Pity the poor sound guy, often left with a sow's ear of a film because of the director's belief that all those overlapping sound effects, aeroplane jet engines and muttered lines can be "fixed" in post-production. Guess who gets the blame when nobody likes the result? (Also, imagine holding a boom for 12 hours: it gets pretty tiring.)
Not to mention having to memorise the script so you'll 
know which actor is going to speak next...
Having said that, I've heard some pretty dreadful sound mixes in some big name productions. I'm no expert (my time spent working in a sound-editing house was largely spent making coffee for actors and gossiping about them afterwards) so if even I can spot that it's bad, it must be bloody awful. If you have to keep turning the volume up and down because the explosions are too loud and the dialogue too quiet, that's a bad mix. If the backround music interferes with the clarity of the narration, that's rubbish too; the BBC had to actually re-mix Wonders of the Universe to address viewer's complaints.

Just off the top of my head, films which I remember for their odd sound mixes: 
  • Kickass: Along with the usual whispered dialogue versus booming background sounds, I actually had to stop the film a couple of times because the music was so loud and incongruous that I was convinced it was coming from a pop-up on my computer.
  • Magnolia: A film I hated for many, many reasons, but one was the jarring, disconcerting sound. From the opening credits, music constantly drowned out the dialogue. At the point where a character says "You’ll have to turn the music down if we’re going to have a conversation," I decided it had to be a deliberate piss-take.
  • Dead Girl: (What can I say? It was on a list of "most disturbing films you'll ever see" and I couldn't resist the challenge.) I actually had to revert to the imdb messageboards (last refuge of the illiterate) to understand what had happened in the final scene: once I found out what that crucial-yet-muttered line was, the ending made much more sense.

The trouble is, many directors and producers refuse to be moved from their "vision". Not long ago I was on a shoot where a small boy was to be pictured exuberantly mashing potatoes. The bright "sunlight" used to illuminate him meant that his shadow strongly suggested a stabbing scene from a Hammer horror movie. It was gently suggested that the light was a bit odd, but they were having none of it, so the shot went ahead, looking somewhat insane. Amusingly, it didn't make the final version, so apparently reason prevailed during the editing process.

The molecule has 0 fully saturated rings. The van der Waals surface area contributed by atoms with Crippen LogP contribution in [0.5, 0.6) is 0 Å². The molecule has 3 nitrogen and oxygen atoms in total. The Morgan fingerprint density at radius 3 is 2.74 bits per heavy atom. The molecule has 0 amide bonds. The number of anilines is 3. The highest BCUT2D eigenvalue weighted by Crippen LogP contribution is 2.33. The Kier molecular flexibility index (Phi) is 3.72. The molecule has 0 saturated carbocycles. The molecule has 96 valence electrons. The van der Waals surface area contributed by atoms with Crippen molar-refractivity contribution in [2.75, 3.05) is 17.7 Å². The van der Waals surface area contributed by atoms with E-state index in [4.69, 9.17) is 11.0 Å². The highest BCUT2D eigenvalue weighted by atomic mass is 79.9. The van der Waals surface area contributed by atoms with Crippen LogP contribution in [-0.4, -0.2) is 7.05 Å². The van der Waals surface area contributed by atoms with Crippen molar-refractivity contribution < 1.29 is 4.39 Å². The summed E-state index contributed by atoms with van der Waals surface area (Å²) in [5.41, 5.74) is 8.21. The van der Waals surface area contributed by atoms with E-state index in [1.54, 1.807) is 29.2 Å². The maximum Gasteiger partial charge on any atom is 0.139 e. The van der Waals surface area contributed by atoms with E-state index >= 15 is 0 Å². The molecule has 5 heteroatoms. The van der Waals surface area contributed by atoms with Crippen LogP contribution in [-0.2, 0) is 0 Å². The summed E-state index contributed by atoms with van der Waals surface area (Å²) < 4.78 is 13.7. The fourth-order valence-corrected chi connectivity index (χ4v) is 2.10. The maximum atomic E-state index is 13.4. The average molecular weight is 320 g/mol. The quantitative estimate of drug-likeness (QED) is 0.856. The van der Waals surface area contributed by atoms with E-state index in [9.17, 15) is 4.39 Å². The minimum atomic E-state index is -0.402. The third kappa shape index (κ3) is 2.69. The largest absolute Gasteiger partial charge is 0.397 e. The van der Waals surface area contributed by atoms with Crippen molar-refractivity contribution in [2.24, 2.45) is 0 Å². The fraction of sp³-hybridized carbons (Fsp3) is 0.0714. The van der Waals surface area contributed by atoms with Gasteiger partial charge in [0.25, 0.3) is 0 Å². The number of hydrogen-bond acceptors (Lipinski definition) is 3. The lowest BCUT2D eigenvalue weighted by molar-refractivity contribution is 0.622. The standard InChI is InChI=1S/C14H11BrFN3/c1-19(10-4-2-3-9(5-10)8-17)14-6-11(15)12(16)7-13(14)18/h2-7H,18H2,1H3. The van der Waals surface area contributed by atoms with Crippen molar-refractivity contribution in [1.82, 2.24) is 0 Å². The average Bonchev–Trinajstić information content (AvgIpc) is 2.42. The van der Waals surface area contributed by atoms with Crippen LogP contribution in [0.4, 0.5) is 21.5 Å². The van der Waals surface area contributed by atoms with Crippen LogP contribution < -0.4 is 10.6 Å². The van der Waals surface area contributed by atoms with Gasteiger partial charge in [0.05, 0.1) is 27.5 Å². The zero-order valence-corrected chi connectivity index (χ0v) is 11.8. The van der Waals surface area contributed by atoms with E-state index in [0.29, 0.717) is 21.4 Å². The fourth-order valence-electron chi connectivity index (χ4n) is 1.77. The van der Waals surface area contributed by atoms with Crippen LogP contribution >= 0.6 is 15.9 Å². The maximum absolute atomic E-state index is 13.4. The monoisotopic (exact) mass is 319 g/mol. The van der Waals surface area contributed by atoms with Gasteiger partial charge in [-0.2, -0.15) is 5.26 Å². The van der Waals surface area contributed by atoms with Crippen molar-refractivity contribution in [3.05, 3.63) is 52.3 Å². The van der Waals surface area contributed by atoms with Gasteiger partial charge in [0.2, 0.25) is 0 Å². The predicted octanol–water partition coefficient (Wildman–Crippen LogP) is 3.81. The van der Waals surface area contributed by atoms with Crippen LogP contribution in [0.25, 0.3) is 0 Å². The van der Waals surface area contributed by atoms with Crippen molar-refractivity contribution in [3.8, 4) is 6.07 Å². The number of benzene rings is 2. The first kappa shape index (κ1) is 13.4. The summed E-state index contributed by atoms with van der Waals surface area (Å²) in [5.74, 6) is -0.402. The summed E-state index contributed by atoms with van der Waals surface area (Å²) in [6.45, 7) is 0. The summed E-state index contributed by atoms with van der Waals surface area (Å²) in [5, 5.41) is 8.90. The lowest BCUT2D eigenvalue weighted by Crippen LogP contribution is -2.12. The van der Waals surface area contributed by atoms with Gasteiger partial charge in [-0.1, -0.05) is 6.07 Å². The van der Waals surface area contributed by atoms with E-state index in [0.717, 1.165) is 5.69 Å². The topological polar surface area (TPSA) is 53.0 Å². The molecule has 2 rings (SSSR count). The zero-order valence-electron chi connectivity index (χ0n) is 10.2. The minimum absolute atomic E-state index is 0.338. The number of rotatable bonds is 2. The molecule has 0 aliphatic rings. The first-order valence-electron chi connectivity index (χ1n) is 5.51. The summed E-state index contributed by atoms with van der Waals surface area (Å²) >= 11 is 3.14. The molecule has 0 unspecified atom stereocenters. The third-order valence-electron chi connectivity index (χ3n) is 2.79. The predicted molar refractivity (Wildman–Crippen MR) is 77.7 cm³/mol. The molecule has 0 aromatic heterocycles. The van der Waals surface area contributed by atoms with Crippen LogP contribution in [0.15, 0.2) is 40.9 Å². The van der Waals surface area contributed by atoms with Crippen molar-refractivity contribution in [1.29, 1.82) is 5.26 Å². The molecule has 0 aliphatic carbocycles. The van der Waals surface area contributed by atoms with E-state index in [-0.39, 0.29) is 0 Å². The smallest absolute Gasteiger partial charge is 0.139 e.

Not to be a name-dropper or anything, but the late, great Anthony Minghella was mixing the sound for Cold Mountain when I was working at a recording studio (about 11 years ago: one of my very first jobs!) With enormous talent AND humility, he was simply one of the nicest humans beings I have ever met. Among other things, he bothered to learn and use everyone's names; it doesn't sound like a big deal, but it meant a lot to a lowly runner. He would also pop out of his edit and ask whoever was hanging around in reception (normally me / my gossip-partners) to come in and listen to a bit of the film. Then he'd ask us what we understood of the dialogue, and if it wasn't what he had intended that scene to mean, he'd make the necessary cuts. Why can't all film-makers be this logical? 

He's also the reason I despise directors who make a lot of noise and 
throw their weight around; it just isn't necessary if you know what you're doing.

One last bit of Jamaica Inn criticism: only Hitchcock can get away with changing around Daphne du Maurier stories. For a start, Jem Merlyn is supposed to be sexy; a cocky, devil-may-care, young-George-Clooney type, not a bedraggled everyman. In the book, it takes a while for Mary to warm up to him (making their romance a bit of a twist) but Jessica Brown Findlay's Mary was rolling her eyes at him like a heifer in heat from their very first meeting. Also, the costumes were horrible. So there!